Commenter ABN suggests:
… maybe “For Ourselves and Our Posterity” would make a good slogan.
The repeated possessive pronoun “our” unmistakably draws a contrast between the American nation and foreign nations. The implication is that our government arises organically from a specific national community and has neither rights nor responsibilities outside this context. If there is an “us,” there must be a “them,” and the state must necessarily distinguish between the two.
Moreover, the reference to multiple generations of a single people is a standing repudiation of the globalist/immigrationist notion that our people’s problems can be solved by other people’s fertility. The solutions to any economic, spiritual, or demographic problems we have must be found among ourselves, or the inter-generational social contract will be broken and we will cease to exist as a nation. Also, the invocation of demographic continuity here implies an ethnic or racial component of national identity without being too explicit or divisive in that regard.
The reference to the Constitution also has the advantage of attracting some of the Cruz-supporting types who have created a kind of cargo cult around the country’s founding documents. The underlying message to them is that Trump’s nationalism and True Conservatives’ constitutionalism are complementary; the Constitution wasn’t written in a vacuum. The laws and the ideology can’t be separated from the people and the land.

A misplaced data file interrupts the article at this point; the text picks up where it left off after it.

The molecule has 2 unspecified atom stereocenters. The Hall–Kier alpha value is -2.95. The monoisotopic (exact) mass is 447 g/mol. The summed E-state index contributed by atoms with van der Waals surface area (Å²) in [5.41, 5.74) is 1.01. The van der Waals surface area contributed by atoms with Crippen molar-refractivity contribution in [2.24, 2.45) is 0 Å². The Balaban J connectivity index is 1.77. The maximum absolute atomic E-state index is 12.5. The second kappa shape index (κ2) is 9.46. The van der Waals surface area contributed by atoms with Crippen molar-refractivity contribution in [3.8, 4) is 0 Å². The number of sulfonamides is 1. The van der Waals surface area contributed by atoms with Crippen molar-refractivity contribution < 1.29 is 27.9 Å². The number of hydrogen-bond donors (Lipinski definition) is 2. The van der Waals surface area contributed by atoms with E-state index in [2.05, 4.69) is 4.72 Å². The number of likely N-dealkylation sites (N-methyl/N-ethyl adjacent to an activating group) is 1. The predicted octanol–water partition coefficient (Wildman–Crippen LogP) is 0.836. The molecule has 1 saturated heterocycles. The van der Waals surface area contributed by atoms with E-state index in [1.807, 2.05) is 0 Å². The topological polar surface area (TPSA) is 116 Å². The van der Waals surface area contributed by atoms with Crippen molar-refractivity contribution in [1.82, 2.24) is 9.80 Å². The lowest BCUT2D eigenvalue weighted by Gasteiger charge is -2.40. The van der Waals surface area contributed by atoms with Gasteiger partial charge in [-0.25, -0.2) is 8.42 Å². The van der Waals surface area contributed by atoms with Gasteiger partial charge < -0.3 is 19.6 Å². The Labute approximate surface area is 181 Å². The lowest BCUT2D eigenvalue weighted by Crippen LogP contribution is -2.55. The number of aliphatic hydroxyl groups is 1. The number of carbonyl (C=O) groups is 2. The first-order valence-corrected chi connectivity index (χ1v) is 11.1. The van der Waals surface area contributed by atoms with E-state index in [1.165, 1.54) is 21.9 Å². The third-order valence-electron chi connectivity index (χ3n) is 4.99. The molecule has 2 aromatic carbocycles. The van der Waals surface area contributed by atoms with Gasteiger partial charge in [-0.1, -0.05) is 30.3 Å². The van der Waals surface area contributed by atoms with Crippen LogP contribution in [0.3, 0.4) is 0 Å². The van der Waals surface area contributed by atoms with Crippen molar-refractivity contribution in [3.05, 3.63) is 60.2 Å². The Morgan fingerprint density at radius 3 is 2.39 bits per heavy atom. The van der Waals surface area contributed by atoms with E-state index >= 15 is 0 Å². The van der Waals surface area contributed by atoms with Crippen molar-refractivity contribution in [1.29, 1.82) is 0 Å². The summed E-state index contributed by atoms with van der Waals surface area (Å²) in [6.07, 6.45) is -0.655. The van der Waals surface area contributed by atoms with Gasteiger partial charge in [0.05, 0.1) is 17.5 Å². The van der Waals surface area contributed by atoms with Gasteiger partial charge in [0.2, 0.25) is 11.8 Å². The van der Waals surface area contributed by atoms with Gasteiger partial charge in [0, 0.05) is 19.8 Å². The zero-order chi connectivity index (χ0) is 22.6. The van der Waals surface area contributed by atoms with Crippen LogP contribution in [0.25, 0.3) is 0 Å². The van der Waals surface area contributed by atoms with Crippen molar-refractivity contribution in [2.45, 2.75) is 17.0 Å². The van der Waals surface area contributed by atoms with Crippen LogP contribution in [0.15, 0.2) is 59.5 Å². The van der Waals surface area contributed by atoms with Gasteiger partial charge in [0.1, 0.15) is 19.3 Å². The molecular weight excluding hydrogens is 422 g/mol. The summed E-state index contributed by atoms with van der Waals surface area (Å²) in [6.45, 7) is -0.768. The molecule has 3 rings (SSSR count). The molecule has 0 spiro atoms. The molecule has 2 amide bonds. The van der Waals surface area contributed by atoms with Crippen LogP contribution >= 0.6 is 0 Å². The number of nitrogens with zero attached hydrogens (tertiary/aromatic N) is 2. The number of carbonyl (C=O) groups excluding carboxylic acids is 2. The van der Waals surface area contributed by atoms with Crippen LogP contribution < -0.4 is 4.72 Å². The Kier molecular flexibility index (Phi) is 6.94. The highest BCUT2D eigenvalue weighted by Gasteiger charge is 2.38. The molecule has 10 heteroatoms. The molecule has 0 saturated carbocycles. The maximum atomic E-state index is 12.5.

Finally, it’s hard for the Left to attack the Constitution itself. If leftists attack “For Ourselves and Our Posterity” as “racist,” “xenophobic,” or whatever, we need only point out that it’s part of the written mission statement of the USA. There would be no better opportunity to implement Peter Brimelow’s advice to respond to the accusation of racism with the counter-accusation of treason. That aggressive posture would suit Trump’s style.
Issues, however, include:
- The Preamble reads “to ourselves and our Posterity” rather than “for ourselves and our posterity.” Preposition usage, being arbitrary, shifts over the centuries.
- Random 18th century capitalization is distracting.
- The Preamble has almost been written out of the Proposition Nation propaganda; not quite as much as George Washington’s farewell message has been stuffed down the memory hole, but it’s getting there.